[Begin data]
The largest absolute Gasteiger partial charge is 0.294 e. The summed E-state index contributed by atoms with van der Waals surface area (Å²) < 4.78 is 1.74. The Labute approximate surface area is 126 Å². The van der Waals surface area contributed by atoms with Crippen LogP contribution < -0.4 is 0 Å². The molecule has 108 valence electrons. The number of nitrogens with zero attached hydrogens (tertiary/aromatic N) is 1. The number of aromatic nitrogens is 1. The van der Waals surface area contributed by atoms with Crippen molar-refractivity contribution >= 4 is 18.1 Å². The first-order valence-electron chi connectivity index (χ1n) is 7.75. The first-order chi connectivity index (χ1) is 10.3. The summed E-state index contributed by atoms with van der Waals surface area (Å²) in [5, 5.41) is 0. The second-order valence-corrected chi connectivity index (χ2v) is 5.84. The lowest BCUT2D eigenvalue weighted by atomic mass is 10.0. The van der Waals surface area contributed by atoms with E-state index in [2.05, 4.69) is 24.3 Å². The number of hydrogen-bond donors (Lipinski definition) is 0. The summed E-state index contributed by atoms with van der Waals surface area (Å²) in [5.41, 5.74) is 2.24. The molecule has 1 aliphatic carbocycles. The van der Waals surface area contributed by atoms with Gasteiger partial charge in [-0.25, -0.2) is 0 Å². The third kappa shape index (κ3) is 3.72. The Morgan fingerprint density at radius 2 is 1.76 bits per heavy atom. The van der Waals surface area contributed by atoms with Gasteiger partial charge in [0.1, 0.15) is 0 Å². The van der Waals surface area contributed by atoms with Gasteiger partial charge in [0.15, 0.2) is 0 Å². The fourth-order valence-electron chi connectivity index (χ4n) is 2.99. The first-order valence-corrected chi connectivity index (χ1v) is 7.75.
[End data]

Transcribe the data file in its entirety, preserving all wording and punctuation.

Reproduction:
The largest absolute Gasteiger partial charge is 0.294 e. The summed E-state index contributed by atoms with van der Waals surface area (Å²) < 4.78 is 1.74. The Labute approximate surface area is 126 Å². The van der Waals surface area contributed by atoms with Crippen LogP contribution < -0.4 is 0 Å². The molecule has 108 valence electrons. The number of nitrogens with zero attached hydrogens (tertiary/aromatic N) is 1. The number of aromatic nitrogens is 1. The van der Waals surface area contributed by atoms with Crippen molar-refractivity contribution >= 4 is 18.1 Å². The first-order valence-electron chi connectivity index (χ1n) is 7.75. The first-order chi connectivity index (χ1) is 10.3. The summed E-state index contributed by atoms with van der Waals surface area (Å²) in [5, 5.41) is 0. The second-order valence-corrected chi connectivity index (χ2v) is 5.84. The lowest BCUT2D eigenvalue weighted by atomic mass is 10.0. The van der Waals surface area contributed by atoms with E-state index in [2.05, 4.69) is 24.3 Å². The number of hydrogen-bond donors (Lipinski definition) is 0. The summed E-state index contributed by atoms with van der Waals surface area (Å²) in [5.41, 5.74) is 2.24. The molecule has 1 aliphatic carbocycles. The van der Waals surface area contributed by atoms with Gasteiger partial charge in [-0.25, -0.2) is 0 Å². The third kappa shape index (κ3) is 3.72. The Morgan fingerprint density at radius 2 is 1.76 bits per heavy atom. The van der Waals surface area contributed by atoms with Gasteiger partial charge in [0.1, 0.15) is 0 Å². The van der Waals surface area contributed by atoms with Gasteiger partial charge in [0.15, 0.2) is 0 Å². The fourth-order valence-electron chi connectivity index (χ4n) is 2.99. The first-order valence-corrected chi connectivity index (χ1v) is 7.75.